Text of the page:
Not required....merely 'persuaded' (look to the phone companies for a good example).

Re:Personal Info == Legal Tender (1)

ObsessiveMathsFreak (773371) | more than 8 years ago | (#15531553)

Theo is essentially taking the position that personal information is tantamount to currency, and therefore, requesting personal info is tantamount to charging...hence, HIFN can no longer be considered Open Source.

Considering that marketers and their ilk pay handsomely for personal data, legitimately obtained or otherwise, it's safe to say that personal information isn't just tantamount to currency. It has a concrete monetary value. They are charging you, in a very real sense. You could seel your personal information for real cash, yet they want you to give it away in exchange for "something", then claim they are not charging you.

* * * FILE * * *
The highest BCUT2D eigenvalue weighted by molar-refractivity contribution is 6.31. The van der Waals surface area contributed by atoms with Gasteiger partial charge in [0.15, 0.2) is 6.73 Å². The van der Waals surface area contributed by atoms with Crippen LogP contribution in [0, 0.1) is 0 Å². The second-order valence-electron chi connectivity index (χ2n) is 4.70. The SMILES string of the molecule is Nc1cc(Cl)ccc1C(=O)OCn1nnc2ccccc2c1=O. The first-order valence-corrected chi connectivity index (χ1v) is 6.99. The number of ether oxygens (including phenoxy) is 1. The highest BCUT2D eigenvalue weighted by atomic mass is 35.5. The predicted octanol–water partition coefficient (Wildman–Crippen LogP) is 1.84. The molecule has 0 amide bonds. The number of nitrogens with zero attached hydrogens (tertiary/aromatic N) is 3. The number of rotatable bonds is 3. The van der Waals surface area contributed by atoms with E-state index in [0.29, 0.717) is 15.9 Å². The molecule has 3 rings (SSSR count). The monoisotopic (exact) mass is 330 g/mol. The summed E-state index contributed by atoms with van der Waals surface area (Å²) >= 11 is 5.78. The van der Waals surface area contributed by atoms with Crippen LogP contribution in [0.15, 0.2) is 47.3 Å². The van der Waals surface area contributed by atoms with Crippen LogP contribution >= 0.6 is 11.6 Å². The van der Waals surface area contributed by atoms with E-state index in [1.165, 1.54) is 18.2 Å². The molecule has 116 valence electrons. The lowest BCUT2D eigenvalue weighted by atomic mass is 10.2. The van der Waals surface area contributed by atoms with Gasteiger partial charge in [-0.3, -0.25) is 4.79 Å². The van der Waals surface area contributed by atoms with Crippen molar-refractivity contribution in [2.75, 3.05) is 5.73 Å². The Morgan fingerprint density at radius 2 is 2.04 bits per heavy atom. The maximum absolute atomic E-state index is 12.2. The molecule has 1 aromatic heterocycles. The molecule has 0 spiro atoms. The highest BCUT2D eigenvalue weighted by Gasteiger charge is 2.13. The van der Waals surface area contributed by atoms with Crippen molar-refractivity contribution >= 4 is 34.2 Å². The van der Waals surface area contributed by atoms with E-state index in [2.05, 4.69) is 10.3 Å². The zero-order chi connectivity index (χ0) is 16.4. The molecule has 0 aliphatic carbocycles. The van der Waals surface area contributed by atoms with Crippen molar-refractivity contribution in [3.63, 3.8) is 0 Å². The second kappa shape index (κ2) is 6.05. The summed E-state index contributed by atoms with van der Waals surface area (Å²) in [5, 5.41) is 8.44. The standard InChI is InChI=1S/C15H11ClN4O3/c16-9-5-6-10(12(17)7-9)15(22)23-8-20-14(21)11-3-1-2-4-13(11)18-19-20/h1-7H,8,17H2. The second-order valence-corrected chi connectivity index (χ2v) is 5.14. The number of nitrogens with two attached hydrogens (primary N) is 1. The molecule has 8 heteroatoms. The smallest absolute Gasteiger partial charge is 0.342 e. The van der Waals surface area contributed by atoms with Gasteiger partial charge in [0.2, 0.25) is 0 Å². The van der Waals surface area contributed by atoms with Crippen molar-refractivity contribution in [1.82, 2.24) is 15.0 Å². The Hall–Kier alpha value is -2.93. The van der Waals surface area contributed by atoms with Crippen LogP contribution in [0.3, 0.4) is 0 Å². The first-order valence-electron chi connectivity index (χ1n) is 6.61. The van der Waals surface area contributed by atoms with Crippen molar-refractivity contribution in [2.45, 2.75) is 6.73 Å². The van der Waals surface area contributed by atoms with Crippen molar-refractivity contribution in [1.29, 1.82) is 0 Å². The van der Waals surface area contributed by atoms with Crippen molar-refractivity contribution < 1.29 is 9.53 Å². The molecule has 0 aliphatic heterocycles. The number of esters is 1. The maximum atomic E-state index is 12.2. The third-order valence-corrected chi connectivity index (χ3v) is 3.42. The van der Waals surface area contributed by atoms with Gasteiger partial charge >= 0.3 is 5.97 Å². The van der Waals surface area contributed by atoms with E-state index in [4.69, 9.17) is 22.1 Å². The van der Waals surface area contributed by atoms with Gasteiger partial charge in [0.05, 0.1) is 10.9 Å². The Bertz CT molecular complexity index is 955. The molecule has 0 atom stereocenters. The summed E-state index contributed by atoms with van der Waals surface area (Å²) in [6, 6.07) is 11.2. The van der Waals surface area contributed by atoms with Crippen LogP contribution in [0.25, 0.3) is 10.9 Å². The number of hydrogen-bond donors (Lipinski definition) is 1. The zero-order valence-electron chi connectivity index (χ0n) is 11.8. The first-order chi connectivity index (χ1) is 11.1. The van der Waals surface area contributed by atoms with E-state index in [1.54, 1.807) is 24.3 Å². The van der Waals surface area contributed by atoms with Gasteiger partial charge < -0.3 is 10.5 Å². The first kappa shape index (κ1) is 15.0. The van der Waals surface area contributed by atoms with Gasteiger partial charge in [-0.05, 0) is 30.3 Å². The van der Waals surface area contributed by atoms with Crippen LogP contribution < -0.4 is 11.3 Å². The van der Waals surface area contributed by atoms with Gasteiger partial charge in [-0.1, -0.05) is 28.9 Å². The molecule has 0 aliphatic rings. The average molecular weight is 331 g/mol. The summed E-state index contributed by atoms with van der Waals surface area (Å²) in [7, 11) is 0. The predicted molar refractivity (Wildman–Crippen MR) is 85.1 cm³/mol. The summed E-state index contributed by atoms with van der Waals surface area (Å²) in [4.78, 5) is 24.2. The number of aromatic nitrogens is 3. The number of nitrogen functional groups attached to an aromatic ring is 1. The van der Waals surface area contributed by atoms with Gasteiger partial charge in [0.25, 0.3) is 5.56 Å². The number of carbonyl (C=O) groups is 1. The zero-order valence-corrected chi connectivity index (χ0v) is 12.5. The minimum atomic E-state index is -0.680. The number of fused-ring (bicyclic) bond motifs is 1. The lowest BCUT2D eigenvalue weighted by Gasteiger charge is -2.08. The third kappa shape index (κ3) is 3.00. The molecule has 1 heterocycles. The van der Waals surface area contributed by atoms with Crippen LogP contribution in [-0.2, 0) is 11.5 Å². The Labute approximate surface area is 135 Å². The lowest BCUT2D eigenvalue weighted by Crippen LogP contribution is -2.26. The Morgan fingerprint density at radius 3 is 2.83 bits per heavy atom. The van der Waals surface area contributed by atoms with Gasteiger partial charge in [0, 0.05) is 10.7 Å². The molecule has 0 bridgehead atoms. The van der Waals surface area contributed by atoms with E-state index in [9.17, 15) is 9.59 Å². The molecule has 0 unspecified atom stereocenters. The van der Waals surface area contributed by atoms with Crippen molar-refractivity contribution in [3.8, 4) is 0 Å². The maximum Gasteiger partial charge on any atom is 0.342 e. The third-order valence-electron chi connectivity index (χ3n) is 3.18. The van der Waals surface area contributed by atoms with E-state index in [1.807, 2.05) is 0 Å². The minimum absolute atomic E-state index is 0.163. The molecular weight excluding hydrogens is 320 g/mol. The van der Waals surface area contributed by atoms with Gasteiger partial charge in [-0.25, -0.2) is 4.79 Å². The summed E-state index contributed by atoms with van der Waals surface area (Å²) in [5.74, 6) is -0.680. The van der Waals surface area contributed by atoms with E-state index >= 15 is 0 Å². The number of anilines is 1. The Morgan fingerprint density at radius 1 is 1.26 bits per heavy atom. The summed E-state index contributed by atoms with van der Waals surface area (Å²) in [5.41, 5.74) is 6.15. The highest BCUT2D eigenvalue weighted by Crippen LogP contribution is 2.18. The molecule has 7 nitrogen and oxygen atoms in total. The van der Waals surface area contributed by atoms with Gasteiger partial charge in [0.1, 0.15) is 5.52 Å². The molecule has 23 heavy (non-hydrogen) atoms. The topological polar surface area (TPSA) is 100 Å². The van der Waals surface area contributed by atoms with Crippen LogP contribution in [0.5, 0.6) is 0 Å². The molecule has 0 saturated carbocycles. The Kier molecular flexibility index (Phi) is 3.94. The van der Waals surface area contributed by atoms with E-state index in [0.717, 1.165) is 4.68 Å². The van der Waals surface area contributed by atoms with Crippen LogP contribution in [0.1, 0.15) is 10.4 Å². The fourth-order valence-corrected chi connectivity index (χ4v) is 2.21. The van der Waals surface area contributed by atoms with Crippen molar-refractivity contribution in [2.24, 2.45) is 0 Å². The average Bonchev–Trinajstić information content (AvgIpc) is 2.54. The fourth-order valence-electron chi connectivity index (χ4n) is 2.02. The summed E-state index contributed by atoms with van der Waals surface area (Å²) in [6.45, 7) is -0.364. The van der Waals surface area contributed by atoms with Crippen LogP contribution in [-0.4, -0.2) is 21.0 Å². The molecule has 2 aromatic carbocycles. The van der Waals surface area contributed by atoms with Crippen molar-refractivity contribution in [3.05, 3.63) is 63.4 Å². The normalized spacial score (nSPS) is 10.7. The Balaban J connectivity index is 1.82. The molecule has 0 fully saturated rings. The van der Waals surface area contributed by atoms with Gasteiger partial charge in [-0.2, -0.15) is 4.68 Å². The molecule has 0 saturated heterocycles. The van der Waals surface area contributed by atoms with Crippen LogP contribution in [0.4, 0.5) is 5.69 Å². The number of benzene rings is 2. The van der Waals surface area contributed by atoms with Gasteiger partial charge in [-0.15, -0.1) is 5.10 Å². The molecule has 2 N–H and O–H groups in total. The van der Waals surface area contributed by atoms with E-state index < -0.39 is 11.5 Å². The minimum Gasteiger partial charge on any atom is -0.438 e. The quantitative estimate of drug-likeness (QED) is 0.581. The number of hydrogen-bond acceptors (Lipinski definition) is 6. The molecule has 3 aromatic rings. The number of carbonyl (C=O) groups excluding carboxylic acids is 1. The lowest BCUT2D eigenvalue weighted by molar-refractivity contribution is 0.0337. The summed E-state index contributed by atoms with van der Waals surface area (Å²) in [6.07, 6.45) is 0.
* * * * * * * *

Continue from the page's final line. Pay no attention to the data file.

Baah! Just dump the driver I say. these chumps aren't worth the time.

Export regulations? (2, Insightful)

nonmaskable (452595) | more than 8 years ago | (#15531154)

I didn't see any useful discussion of the key point in Cohen's email:


Registration at our extranet is required along with an email address
that can be confirmed. We cannot support anonymous FTP or http
downloads. The reason for this is that we are required by the
conditions of our US export licenses to know who and where our customers
are. If anyone objects to registration then we could not sell them
chips anyway so it does not seem an unreasonable restriction to us.


With a choice between "make Theo happy" and "violate export regulations" it doesn't seem like Hifn is exactly trying to "bait" Theo or OpenBSD.